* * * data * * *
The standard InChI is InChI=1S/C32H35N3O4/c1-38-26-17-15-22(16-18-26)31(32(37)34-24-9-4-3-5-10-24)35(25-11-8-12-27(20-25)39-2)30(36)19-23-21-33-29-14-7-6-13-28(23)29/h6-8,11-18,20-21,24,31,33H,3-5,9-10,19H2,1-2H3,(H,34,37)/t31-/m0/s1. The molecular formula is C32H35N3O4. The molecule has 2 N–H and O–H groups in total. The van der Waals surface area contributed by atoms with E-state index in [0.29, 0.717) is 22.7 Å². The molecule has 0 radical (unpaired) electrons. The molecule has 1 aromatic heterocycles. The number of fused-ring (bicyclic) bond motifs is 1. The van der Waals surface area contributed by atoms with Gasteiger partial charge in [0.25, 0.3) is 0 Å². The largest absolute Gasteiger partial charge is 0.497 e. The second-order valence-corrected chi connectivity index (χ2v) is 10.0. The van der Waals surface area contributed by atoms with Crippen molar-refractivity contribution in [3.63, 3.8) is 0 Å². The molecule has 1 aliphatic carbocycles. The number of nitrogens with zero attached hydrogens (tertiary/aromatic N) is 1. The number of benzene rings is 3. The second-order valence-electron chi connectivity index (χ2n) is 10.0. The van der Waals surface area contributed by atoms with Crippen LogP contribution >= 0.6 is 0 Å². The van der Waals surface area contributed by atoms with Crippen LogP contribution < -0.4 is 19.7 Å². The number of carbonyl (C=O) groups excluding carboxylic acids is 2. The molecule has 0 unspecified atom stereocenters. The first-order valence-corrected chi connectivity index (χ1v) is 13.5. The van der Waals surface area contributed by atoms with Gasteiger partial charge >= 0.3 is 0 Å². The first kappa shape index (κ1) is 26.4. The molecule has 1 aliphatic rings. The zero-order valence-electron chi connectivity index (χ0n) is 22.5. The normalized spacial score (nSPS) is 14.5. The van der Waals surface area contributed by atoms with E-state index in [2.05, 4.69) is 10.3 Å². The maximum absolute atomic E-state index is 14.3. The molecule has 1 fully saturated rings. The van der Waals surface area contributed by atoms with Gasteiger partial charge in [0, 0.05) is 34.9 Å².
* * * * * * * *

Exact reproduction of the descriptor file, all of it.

The standard InChI is InChI=1S/C32H35N3O4/c1-38-26-17-15-22(16-18-26)31(32(37)34-24-9-4-3-5-10-24)35(25-11-8-12-27(20-25)39-2)30(36)19-23-21-33-29-14-7-6-13-28(23)29/h6-8,11-18,20-21,24,31,33H,3-5,9-10,19H2,1-2H3,(H,34,37)/t31-/m0/s1. The molecular formula is C32H35N3O4. The molecule has 2 N–H and O–H groups in total. The van der Waals surface area contributed by atoms with E-state index in [0.29, 0.717) is 22.7 Å². The molecule has 0 radical (unpaired) electrons. The molecule has 1 aromatic heterocycles. The number of fused-ring (bicyclic) bond motifs is 1. The van der Waals surface area contributed by atoms with Gasteiger partial charge in [0.25, 0.3) is 0 Å². The largest absolute Gasteiger partial charge is 0.497 e. The second-order valence-corrected chi connectivity index (χ2v) is 10.0. The van der Waals surface area contributed by atoms with Crippen molar-refractivity contribution in [3.63, 3.8) is 0 Å². The molecule has 1 aliphatic carbocycles. The number of nitrogens with zero attached hydrogens (tertiary/aromatic N) is 1. The number of benzene rings is 3. The second-order valence-electron chi connectivity index (χ2n) is 10.0. The van der Waals surface area contributed by atoms with Crippen LogP contribution >= 0.6 is 0 Å². The van der Waals surface area contributed by atoms with Crippen LogP contribution < -0.4 is 19.7 Å². The number of carbonyl (C=O) groups excluding carboxylic acids is 2. The molecule has 0 unspecified atom stereocenters. The first-order valence-corrected chi connectivity index (χ1v) is 13.5. The van der Waals surface area contributed by atoms with Gasteiger partial charge >= 0.3 is 0 Å². The first kappa shape index (κ1) is 26.4. The molecule has 1 aliphatic rings. The zero-order valence-electron chi connectivity index (χ0n) is 22.5. The normalized spacial score (nSPS) is 14.5. The van der Waals surface area contributed by atoms with E-state index in [2.05, 4.69) is 10.3 Å². The maximum absolute atomic E-state index is 14.3. The molecule has 1 fully saturated rings. The van der Waals surface area contributed by atoms with Gasteiger partial charge in [0, 0.05) is 34.9 Å².